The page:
Episteme 15 (2):183-201 (2018)

Authors
Joshua Habgood-Coote
University of Bristol
Abstract
It has been widely accepted since Stanley and Williamson (2001) that the only linguistically acceptable semantic treatments for sentences of the form ‘S knows how to V’ involve treating the wh-complement ‘how to V’ as an interrogative phrase, denoting a set of propositions. Recently a number of authors have suggested that the ‘how to V’ phrase denotes not a proposition, but an object. This view points toward a prima facie plausible non-propositional semantics for knowledge-how, which treats ‘how to V’ as a free relative noun phrase. In this paper I argue that the free relative semantics is implausible. I show that linguistic phenomena which seem to support a free relative semantics can be explained by the supporter of an interrogative semantics, and demonstrate that standard linguistic tests strongly suggest that ‘how to V’ has an interrogative reading, and no free relative reading.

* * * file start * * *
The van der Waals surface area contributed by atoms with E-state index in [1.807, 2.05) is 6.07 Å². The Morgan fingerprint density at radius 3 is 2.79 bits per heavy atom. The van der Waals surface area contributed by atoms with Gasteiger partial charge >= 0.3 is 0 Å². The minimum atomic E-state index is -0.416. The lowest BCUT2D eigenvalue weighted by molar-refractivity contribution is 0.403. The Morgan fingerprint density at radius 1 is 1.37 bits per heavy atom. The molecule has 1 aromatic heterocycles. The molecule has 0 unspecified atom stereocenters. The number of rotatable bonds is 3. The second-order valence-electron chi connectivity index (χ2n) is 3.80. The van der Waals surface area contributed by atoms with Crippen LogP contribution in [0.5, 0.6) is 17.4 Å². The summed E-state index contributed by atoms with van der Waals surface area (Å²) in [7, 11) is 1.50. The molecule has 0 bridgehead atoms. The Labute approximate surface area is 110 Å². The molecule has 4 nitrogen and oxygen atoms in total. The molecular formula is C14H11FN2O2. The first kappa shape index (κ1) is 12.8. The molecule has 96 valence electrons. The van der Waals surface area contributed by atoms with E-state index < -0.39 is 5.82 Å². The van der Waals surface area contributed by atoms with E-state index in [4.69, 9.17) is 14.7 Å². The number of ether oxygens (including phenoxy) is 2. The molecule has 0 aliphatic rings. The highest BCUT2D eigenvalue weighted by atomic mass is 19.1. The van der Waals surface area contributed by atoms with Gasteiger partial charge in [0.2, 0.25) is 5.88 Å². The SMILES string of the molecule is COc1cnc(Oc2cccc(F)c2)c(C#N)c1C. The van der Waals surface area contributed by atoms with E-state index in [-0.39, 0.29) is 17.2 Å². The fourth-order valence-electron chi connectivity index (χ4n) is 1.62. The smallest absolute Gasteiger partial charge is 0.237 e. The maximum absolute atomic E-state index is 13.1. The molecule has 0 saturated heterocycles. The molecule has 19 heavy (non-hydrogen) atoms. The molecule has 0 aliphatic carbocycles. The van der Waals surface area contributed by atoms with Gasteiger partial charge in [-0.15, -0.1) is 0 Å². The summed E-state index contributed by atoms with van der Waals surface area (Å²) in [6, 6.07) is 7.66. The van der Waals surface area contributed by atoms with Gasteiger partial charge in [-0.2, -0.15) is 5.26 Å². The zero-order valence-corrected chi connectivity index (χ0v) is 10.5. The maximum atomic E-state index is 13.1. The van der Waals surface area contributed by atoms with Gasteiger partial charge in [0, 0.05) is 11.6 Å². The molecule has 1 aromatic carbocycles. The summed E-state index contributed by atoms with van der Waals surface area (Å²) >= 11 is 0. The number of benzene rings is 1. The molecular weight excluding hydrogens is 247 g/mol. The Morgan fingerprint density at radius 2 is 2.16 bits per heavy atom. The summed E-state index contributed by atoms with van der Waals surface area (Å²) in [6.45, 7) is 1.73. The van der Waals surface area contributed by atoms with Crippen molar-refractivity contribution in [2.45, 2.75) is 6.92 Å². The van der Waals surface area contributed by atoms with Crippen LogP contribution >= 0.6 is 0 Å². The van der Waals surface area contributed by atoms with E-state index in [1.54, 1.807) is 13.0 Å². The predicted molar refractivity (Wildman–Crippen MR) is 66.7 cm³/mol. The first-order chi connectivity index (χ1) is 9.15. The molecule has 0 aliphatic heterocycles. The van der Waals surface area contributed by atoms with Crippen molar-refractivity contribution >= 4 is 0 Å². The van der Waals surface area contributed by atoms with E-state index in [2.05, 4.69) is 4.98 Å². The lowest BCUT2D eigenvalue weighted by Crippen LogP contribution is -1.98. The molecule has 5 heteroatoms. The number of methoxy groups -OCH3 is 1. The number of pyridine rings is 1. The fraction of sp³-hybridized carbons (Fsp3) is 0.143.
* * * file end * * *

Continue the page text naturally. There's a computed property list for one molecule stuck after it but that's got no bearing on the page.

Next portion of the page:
Keywords knowledge-how  Objectualism  free relatives  knowledge how
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Reprint years 2018
DOI 10.1017/epi.2016.54
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References found in this work BETA

Knowing How.Jason Stanley & Timothy Willlamson - 2001 - Journal of Philosophy 98 (8):411-444.
A Causal Theory of Knowing.Alvin I. Goldman - 1967 - Journal of Philosophy 64 (12):357-372.
A Plea for Excuses.John Austin - 1957 - Proceedings of the Aristotelian Society 57:1--30.
Know-How and Gradability.Carlotta Pavese - 2017 - Philosophical Review 126 (3):345-383.

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Citations of this work BETA

Know-How as Competence. A Rylean Responsibilist Account.David Löwenstein - 2017 - Frankfurt am Main: Vittorio Klostermann.
Skill in Epistemology II: Skill and Know How.Carlotta Pavese - 2016 - Philosophy Compass 11 (11):650-660.

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